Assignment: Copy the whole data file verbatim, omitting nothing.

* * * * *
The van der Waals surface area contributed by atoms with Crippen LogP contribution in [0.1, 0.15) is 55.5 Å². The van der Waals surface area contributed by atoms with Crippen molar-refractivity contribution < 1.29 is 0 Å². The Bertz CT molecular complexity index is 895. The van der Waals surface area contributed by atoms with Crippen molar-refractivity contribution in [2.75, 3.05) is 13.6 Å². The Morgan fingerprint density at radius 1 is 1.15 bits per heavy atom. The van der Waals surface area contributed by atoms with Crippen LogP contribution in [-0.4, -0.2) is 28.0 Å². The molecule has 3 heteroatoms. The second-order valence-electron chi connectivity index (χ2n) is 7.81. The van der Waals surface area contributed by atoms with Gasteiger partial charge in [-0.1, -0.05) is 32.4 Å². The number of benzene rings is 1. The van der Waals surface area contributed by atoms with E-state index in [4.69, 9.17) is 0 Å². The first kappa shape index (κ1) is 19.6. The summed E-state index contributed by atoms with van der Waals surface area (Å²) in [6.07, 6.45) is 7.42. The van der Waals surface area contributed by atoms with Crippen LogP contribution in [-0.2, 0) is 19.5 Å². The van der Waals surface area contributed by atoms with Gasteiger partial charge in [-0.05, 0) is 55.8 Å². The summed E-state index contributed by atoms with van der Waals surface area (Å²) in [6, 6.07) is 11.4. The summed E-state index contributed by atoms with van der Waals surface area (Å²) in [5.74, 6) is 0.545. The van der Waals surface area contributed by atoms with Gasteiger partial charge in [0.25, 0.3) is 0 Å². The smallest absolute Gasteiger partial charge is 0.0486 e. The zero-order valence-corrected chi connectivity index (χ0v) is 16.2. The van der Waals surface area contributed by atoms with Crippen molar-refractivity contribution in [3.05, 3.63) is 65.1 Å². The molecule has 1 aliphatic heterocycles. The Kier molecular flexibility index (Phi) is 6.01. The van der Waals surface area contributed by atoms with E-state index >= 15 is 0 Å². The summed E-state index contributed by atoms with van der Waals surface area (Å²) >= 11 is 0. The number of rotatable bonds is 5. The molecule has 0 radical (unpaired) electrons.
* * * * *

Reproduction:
The van der Waals surface area contributed by atoms with Crippen LogP contribution in [0.1, 0.15) is 55.5 Å². The van der Waals surface area contributed by atoms with Crippen molar-refractivity contribution < 1.29 is 0 Å². The Bertz CT molecular complexity index is 895. The van der Waals surface area contributed by atoms with Crippen molar-refractivity contribution in [2.75, 3.05) is 13.6 Å². The Morgan fingerprint density at radius 1 is 1.15 bits per heavy atom. The van der Waals surface area contributed by atoms with Crippen LogP contribution in [-0.4, -0.2) is 28.0 Å². The molecule has 3 heteroatoms. The second-order valence-electron chi connectivity index (χ2n) is 7.81. The van der Waals surface area contributed by atoms with Gasteiger partial charge in [-0.1, -0.05) is 32.4 Å². The number of benzene rings is 1. The van der Waals surface area contributed by atoms with E-state index in [4.69, 9.17) is 0 Å². The first kappa shape index (κ1) is 19.6. The summed E-state index contributed by atoms with van der Waals surface area (Å²) in [6.07, 6.45) is 7.42. The van der Waals surface area contributed by atoms with Crippen LogP contribution in [-0.2, 0) is 19.5 Å². The van der Waals surface area contributed by atoms with Gasteiger partial charge in [-0.05, 0) is 55.8 Å². The summed E-state index contributed by atoms with van der Waals surface area (Å²) in [6, 6.07) is 11.4. The summed E-state index contributed by atoms with van der Waals surface area (Å²) in [5.74, 6) is 0.545. The van der Waals surface area contributed by atoms with Gasteiger partial charge in [0.25, 0.3) is 0 Å². The smallest absolute Gasteiger partial charge is 0.0486 e. The zero-order valence-corrected chi connectivity index (χ0v) is 16.2. The van der Waals surface area contributed by atoms with Crippen molar-refractivity contribution in [3.05, 3.63) is 65.1 Å². The molecule has 1 aliphatic heterocycles. The Kier molecular flexibility index (Phi) is 6.01. The van der Waals surface area contributed by atoms with E-state index >= 15 is 0 Å². The summed E-state index contributed by atoms with van der Waals surface area (Å²) >= 11 is 0. The number of rotatable bonds is 5. The molecule has 0 radical (unpaired) electrons.